Sep 11

Don’t Figure Cespedes Returning

Count me among the group wanting the Mets to bring back Yoenis Cespedes, although I’m not confident in their ability to do so. They have the money, but I don’t see them going $150-million over seven, which would be the starting point.

The Mets won’t bring back Daniel Murphy or Bartolo Colon – which could come back to bite them – and Michael Cuddyer will be gone after next season and Curtis Granderson will be out after two more years.

CESPEDES: Want him back. (AP)

CESPEDES: Want him back. (AP)

I see the Mets making an offer, but not going all out. As good as Cespedes has been, I see the Mets falling short. Somehow, I see this going the way of Jose Reyes.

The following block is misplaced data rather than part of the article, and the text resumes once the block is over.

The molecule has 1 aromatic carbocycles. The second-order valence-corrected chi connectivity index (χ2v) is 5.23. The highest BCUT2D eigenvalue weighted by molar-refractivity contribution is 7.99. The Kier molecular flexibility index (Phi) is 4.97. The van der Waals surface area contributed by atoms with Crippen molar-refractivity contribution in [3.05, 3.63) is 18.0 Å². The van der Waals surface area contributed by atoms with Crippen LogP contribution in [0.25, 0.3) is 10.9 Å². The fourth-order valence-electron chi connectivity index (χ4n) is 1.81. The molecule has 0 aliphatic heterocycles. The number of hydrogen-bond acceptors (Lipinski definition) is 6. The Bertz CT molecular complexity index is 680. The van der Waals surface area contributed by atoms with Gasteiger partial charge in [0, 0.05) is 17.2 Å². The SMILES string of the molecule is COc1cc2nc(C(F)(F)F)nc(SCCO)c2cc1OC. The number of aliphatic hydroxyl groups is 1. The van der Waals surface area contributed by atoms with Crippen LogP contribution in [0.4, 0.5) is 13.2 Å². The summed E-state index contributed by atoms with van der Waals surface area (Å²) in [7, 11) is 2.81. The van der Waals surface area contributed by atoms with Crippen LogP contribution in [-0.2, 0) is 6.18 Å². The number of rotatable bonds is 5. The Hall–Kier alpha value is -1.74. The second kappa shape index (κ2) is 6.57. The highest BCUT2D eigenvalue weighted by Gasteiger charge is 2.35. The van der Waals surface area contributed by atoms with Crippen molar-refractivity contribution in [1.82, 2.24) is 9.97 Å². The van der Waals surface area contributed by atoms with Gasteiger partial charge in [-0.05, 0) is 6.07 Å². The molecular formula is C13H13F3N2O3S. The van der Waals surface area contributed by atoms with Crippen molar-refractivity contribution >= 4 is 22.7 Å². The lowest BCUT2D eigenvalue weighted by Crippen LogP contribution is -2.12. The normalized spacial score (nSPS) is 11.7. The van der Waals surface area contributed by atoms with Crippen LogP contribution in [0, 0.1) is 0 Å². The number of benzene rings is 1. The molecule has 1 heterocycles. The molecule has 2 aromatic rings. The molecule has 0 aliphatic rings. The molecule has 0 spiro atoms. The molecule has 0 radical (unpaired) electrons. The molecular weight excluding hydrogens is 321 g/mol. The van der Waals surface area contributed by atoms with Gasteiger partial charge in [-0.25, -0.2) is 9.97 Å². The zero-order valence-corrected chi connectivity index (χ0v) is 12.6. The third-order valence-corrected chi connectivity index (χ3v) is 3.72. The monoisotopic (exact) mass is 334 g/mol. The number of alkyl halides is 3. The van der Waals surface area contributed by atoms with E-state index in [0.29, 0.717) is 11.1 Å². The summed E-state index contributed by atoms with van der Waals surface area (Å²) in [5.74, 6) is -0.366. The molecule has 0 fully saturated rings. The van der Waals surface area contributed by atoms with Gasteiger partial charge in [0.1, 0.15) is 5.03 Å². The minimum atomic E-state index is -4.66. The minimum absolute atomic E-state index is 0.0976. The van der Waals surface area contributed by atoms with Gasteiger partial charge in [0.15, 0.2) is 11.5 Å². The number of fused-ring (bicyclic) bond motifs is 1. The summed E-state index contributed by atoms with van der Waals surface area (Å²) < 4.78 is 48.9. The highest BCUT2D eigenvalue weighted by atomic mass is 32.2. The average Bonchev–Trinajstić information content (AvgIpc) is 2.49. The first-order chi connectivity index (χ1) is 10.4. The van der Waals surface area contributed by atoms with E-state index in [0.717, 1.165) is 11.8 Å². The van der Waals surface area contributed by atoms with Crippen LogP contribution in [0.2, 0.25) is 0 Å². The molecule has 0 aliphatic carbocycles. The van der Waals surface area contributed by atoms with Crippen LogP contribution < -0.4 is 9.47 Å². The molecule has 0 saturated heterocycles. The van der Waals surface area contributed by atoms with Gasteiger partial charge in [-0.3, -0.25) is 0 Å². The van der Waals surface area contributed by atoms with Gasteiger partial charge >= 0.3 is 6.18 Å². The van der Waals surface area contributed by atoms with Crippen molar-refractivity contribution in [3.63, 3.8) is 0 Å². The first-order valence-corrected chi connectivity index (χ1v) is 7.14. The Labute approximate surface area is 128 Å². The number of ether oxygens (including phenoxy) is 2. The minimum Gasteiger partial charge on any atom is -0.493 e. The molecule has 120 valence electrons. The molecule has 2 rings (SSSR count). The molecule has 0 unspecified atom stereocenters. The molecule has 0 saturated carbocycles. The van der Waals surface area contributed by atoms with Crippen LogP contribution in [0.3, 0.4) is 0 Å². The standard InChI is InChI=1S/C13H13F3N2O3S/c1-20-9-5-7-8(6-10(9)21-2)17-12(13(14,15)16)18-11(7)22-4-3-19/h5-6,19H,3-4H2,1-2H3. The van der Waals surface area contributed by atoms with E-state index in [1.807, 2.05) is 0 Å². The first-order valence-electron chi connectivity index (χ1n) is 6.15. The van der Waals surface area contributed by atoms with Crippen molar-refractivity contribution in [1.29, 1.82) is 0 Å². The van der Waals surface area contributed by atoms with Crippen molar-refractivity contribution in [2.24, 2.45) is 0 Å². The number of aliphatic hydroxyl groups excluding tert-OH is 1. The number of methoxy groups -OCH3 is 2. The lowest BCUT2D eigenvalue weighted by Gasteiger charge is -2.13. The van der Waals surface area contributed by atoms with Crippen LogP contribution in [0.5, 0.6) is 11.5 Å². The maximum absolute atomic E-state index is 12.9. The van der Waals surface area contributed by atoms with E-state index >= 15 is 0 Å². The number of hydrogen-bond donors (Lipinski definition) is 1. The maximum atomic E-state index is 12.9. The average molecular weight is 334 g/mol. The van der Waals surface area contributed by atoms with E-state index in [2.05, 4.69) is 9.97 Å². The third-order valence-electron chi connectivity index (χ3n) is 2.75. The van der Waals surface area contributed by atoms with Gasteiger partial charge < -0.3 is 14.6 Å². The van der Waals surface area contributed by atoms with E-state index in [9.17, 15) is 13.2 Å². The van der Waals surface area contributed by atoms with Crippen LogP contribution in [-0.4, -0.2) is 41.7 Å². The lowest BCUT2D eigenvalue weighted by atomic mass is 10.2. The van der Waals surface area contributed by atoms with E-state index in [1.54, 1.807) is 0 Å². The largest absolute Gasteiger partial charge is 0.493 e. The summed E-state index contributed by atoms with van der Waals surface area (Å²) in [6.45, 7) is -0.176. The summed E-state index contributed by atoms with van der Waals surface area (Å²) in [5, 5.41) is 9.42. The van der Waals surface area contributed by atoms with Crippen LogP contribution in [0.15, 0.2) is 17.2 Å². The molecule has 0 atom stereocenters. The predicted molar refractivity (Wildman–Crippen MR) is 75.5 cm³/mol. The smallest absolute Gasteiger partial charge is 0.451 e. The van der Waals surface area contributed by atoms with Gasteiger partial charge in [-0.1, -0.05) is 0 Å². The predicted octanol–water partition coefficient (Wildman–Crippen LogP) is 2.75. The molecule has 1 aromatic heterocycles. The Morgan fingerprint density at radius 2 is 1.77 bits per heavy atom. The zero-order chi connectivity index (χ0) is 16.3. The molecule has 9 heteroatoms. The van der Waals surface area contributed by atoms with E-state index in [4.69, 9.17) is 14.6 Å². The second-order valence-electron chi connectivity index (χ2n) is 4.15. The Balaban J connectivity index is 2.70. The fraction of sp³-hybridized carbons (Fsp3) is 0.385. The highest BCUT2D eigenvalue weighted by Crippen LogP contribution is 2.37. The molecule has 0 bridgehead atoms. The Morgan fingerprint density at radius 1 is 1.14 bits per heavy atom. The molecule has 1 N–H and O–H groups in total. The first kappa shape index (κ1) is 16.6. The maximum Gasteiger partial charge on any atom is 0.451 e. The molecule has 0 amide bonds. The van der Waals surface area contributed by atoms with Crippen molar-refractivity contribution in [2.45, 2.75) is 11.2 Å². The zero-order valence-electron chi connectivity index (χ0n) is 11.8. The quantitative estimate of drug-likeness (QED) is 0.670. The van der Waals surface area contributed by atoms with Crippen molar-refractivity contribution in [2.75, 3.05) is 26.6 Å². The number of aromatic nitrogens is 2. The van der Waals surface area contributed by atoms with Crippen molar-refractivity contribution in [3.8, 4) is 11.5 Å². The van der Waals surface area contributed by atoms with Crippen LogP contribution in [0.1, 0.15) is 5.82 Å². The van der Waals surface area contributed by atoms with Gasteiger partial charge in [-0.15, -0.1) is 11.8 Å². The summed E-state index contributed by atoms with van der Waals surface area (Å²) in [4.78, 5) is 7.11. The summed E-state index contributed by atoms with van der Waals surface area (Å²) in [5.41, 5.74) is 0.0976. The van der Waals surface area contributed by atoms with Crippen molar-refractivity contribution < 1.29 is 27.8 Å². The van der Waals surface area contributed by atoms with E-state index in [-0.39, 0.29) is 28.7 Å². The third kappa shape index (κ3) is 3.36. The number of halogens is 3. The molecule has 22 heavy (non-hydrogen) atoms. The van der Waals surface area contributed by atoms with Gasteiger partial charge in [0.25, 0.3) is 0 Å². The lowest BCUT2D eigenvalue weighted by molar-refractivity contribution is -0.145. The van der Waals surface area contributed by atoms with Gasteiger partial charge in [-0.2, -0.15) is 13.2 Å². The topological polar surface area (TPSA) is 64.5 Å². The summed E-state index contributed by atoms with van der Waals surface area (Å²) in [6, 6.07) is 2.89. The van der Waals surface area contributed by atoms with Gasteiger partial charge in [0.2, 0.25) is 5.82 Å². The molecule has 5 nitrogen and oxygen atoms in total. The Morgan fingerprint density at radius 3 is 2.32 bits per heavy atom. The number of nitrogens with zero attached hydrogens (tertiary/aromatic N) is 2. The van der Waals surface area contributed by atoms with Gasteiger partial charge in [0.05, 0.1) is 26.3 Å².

Another thing I don’t see is Cespedes winning the NL Most Valuable Player Award. As somebody who has voted for these awards, the thought process of most voters is to look at the entire body of work, and for Cespedes, that will be only two months in the National League.

Cespedes’ season has been terrific, but the award is for what he did in that league – hence, NL MVP. Bryce Harper, despite his team falling, still had the best season of anybody in the National League. Even Cespedes’ yearlong composite numbers for both leagues aren’t as good as Harper’s in the National League.

The Mets could have two postseason awards, and it’s not something anybody could have envisioned. GM Sandy Alderson for Executive of the Year and Terry Collins for Manager of the Year.

At one time I briefly thought Noah Syndergaard had a chance for Rookie of the Year, but that faded, and Michael Conforto, in case you’re wondering, hasn’t been around enough.

Of course, isn’t the important thing the World Series trophy? That’s the prize and it is within sight.

Sep 03